Other races

60. It needs to be recalled in McGrath’s favour that in none of the other 51 races was any criticism made of his riding.  But there are two important instances in which the point available to him goes well beyond an absence of criticism. These are the races of ARCTIC COURT (IRE) (race 29 at Kelso on 6 November 2010) and the race of TURBOLINAS (FR) at Sedgefield on 8 February 2011. This latter occasion is not one of the races said to be part of the conspiracy by the BHA, though it was the subject of the third-largest of Mr Aspey’s lay bets

61. ARCTIC COURT (IRE) began the race as favourite, and was the subject of the second largest lay bet placed by Mr Aspey. He risked £14,970 to win £7472. The horse’s jumping was sketchy, but after the last McGrath made vigorous efforts to win the race. He used his whip 11 times – the race predated the modern-day whip Rules. Despite this, he was beaten a fast diminishing neck into second place. Mr Evans for the BHA characterised this performance as a finely calculated failure. He mentioned by analogy the cases of Pakistani cricketers who bowled no-balls to order when overstepping the bowling crease by small amounts.

62. The Panel did not accept this analysis. ARCTIC COURT (IRE) was given every chance by the strength of McGrath’s ride, and would easily have won but for the winner’s resolution. The cricket analogy overlooks the fact that a bowling crease is inanimate and fixed, whereas ARCTIC COURT (IRE)’s rival was both alive and unpredictable from McGrath’s perspective in how it would respond to McGrath’s challenge. This race provided a plain indication that McGrath was not engaged in riding to lose when necessary to land Mr Aspey’s lay bets.

63. TURBOLINAS (FR) ran in the bumper at Sedgefield on 8 February 2011. Mr Aspey placed lay bets risking over £13,000.  In the race, TURBOLINAS (FR) ran up with the pace. About a furlong from home, McGrath put the horse into the lead, and it eventually won the race. The BHA said that this was an unavoidable win, in the sense that McGrath would have attracted dangerous attention if he had failed to win. It was said that he had to do little more in order to win than sit on the horse. This was not how the Panel saw the race. In the early stages, McGrath had to take steps to ensure that he was not squeezed against the running rail, hence he kept TURBOLINAS (FR) towards the head of the field. And when the horse hit the front, it ran noticeably green, and twice shied away awkwardly when distracted. McGrath had to handle the horse firmly to cope with these problems. He did so and he won. Again, particularly given the size of the lay liability which Mr Aspey risked and lost on this occasion, the nature of this ride indicated to the Panel that McGrath was not engaged in riding to lose when necessary.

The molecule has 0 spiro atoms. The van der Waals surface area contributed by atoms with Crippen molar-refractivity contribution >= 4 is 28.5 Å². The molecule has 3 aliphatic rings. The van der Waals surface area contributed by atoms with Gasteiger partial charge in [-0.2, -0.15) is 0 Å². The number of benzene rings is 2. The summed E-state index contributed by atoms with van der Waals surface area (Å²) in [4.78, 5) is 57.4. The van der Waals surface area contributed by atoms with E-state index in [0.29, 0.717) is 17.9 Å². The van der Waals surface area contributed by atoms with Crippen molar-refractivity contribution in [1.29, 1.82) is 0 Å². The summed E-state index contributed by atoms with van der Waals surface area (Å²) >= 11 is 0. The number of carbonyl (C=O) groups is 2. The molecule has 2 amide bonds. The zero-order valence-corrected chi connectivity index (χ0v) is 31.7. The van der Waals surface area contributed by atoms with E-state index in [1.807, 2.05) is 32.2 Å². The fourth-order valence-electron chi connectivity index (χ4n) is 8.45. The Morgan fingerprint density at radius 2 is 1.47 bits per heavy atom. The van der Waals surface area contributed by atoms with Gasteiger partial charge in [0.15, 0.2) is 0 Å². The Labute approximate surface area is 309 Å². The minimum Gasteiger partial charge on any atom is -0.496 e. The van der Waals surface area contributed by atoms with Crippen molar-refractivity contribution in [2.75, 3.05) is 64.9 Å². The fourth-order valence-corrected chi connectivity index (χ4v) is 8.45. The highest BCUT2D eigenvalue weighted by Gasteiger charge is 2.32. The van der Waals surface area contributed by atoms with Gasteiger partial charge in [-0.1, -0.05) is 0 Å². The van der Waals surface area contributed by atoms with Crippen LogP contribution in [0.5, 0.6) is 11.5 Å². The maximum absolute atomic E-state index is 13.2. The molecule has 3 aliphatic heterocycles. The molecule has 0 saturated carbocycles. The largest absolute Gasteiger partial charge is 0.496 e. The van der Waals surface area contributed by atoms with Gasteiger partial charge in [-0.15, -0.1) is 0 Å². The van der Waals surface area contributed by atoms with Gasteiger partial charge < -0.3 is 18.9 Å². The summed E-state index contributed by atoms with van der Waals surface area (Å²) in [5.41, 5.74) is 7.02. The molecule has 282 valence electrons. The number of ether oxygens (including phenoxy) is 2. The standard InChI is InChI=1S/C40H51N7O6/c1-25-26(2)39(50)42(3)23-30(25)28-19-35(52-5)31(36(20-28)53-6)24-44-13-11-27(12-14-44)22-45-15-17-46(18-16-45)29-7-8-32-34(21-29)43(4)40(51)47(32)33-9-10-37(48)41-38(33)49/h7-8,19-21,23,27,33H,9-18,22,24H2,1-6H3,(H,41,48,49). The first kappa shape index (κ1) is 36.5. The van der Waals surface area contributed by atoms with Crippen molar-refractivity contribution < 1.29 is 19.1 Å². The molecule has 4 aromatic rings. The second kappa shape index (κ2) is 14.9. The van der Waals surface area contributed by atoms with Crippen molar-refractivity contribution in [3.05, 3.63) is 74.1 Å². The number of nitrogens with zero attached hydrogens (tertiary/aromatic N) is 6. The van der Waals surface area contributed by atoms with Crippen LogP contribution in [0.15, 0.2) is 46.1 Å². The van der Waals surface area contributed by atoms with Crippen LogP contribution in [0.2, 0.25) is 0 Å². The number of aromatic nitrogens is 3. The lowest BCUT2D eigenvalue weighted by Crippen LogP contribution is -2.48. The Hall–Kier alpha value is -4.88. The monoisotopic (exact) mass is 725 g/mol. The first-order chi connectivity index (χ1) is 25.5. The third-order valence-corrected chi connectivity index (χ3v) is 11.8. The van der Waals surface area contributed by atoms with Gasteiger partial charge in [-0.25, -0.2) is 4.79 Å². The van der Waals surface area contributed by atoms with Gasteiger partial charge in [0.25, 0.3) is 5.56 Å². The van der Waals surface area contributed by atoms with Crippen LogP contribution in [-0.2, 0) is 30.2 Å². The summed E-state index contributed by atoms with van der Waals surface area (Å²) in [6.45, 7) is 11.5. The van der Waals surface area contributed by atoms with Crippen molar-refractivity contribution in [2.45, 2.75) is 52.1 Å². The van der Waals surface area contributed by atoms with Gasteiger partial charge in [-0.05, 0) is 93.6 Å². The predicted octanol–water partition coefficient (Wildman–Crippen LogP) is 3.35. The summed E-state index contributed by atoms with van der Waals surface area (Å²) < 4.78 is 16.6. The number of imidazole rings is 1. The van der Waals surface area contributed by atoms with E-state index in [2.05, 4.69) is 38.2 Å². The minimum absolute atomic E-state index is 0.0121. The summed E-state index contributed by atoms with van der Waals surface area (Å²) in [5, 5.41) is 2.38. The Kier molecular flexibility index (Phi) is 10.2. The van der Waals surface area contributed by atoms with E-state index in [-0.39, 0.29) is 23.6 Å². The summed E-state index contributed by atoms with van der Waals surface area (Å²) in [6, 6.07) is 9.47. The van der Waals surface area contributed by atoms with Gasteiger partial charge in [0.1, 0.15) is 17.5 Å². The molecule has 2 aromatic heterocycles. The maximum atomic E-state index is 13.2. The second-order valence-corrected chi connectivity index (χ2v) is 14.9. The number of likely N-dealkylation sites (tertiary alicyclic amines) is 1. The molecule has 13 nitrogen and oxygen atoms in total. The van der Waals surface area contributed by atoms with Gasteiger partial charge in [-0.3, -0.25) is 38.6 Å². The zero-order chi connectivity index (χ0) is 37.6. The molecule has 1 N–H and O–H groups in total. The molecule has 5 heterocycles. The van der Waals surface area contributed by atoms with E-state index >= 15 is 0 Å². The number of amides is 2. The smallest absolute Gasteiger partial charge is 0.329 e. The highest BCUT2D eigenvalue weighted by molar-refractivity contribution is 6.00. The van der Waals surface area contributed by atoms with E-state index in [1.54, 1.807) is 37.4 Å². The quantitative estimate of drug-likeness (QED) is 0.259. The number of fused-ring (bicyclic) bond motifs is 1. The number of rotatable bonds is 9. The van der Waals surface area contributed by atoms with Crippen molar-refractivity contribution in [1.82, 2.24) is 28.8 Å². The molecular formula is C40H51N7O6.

Conclusion

64. It follows from the analysis given above that the Panel did not accept that McGrath and Mr Aspey were engaged in a conspiracy to exploit an agreement or indication from McGrath that he would if necessary ride to lose on horses against which Mr Aspey placed lay bets. The Panel decided that it was not open to it to make any finding that some “lesser” form of Inside Information provided to Mr Aspey by McGrath may have been the basis of the lay bets.

65. Therefore, the allegation that they were in breach of Rule (A)41.2 is dismissed.

66. McGrath alone was in breach of Rule (B)58 in the sense explained in Rule (B)59.2, because of the schooling run given to RUMBLE OF THUNDER (IRE) at Fakenham on 1 January 2011.

 

Notes to editors:

1. The Panel for the hearing was: Tim Charlton QC (Chair), Hopper Cavendish and Didi Powles.

2. The result following the hearing can be seen here: http://www.britishhorseracing.com/press_releases/result-of-a-disciplinary-panel-hearing-richie-mcgrath-and-mark-aspey/

3. The Annexes can be seen here: http://www.britishhorseracing.com/wp-content/uploads/2015/05/McGrath-Aspey-annexes.pdf